Fast scrolling for files of any size.
Direct manipulation of code structure such as tokens and blocks.
Redesigned integration for source control.
Redesigned presentation of error and warning messages.
Support for Markdown.
New in Xcode 9 – Swift 4.
One compiler for Swift 4 and Swift 3. You can compile Swift 4 and Swift 3 targets together in the same project.
Improved migration experience that supports migrating only select targets to Swift 4. See, Migrate to Swift 4 @objc inference in Xcode Help.
Faster generic code and decreased code size.
New in Xcode 9 – Parallel device testing.
Added new APIs to XCTest.
Control and capture screenshots.
Group test activities.
Cleanup test state in a teardown block.
Target multiple apps in one UI test.
Run tests using a specified language and region.
New in Xcode 9 - Built in Xcode Server.
New Server & Bots pane in Preferences for configuring Xcode Server and for setting Bot permissions.
Added support for 2-factor authentication.
Updated functionality for bots.
Support automatic and manual provisioning workflows.
Pass additional arguments to
Run tests in parallel on devices and Simulator.
Configure language and region for tests.
Send "all clear" emails notifications.
Xcode 9.0 requires a Mac running macOS Sierra 10.12.4 or later.
You obtain Xcode 9 from the Mac App Store. It is a free download that installs directly into the Applications folder. By default, Xcode downloads developer documentation in the background for offline reading; it also automatically downloads documentation updates. This behavior can be changed after installation using the Downloads preferences pane.
The Apple Developer Program provides access to the App Store, Mac App Store, and Apple TV App Store, additional support and documentation, and signing resources for testing and deployment on Apple TV, Apple Watch, iPad, iPhone, and iPod touch devices. For more information, visit the Apple Developer Program website.
Visit Apple Developer Forums for discussions about any Apple developer software, including prerelease products.
For the latest security information, visit Apple security updates.
About SDKs and Simulator
A software development kit (SDK) is a collection of frameworks (libraries, headers, and resources) that represent the API for a specific watchOS, iOS, or macOS version. Most of the functionality your app gets from an SDK is actually provided by the host operating system, which sets the correct base SDK and OS Deployment Target settings that are critical for app compatibility. Xcode automatically builds with the latest SDK and targets the latest OS.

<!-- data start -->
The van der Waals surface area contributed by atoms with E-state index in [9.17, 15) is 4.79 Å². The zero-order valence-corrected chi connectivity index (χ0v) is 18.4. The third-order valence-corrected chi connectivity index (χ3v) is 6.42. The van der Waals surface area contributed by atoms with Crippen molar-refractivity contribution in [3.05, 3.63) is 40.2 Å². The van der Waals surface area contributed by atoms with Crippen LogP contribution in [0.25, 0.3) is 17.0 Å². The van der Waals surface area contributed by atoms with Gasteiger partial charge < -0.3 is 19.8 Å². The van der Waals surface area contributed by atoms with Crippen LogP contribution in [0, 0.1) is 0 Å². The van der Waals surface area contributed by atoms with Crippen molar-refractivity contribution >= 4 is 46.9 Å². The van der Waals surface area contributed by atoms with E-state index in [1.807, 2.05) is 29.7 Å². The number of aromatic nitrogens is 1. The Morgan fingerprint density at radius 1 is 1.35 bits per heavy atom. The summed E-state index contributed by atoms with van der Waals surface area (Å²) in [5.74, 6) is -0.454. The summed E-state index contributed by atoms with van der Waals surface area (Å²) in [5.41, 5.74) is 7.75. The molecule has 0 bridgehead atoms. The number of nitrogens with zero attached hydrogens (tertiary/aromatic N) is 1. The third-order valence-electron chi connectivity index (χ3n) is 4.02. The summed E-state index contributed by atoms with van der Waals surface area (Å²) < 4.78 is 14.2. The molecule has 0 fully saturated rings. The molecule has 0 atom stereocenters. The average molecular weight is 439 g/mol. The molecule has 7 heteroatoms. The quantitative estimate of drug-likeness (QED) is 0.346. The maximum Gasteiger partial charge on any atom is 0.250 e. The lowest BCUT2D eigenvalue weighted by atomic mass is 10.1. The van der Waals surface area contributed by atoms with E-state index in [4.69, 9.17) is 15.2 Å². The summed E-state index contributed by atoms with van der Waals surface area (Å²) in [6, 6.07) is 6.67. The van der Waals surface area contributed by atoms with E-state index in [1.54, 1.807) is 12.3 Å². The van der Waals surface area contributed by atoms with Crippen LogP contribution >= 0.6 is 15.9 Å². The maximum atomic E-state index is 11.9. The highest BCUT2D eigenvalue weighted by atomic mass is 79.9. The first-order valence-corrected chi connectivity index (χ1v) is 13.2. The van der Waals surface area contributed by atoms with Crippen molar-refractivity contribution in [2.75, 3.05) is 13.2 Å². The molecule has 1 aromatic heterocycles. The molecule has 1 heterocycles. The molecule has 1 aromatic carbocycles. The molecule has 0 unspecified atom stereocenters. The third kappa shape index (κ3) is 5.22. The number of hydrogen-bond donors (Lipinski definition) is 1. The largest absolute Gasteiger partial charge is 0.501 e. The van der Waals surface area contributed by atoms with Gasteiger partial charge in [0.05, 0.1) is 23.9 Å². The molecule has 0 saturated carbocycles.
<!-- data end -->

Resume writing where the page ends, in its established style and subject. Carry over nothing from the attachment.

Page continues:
If your app doesn’t require the latest OS features, you can configure it to run on a previous version of the platform operating system by selecting the OS Deployment Target option in the Xcode Project settings. If your project was created in an older version of Xcode, you can let Xcode update your project. For details on this feature, see Project Modernization.
Changes to the signing processes may impede your development if you're working on an older project that has not been updated to the current signing process.
The recommended approach for both enterprise and App Store developer accounts is to use automatic signing in Xcode to code sign apps during both development and distribution. See Xcode Help for documentation on automatic signing. If you have an older project that isn't configured to use automatic signing, read Technical Q&A (QA1814) "Setting up Xcode for Automatic Provisioning" to learn how to reconfigure your Xcode project.
Consider automatic signing before using other techniques. If your projects do require manual signing, search for “manually sign” in Xcode Help to review current manual signing practices.
When you open a project, Xcode evaluates it to see whether any settings should be updated. This feature makes it easy to ensure your projects conform to the latest SDKs and best practices.
Open the issue navigator to see whether anything in your project needs to be updated. You can also select the project in the project navigator, and then choose Editor > Validate Settings.
If the issue navigator lists modernization issues, click the issue to see a dialog that explains the updates that should be made and that lets you perform any or all of them.
After you click Perform Changes, regardless of whether you choose to make all the changes, Xcode does not show the warning again. To rerun the check, select your project in the project navigator and choose Editor > Validate Settings.
To learn more about using Xcode, choose Help > Xcode Help.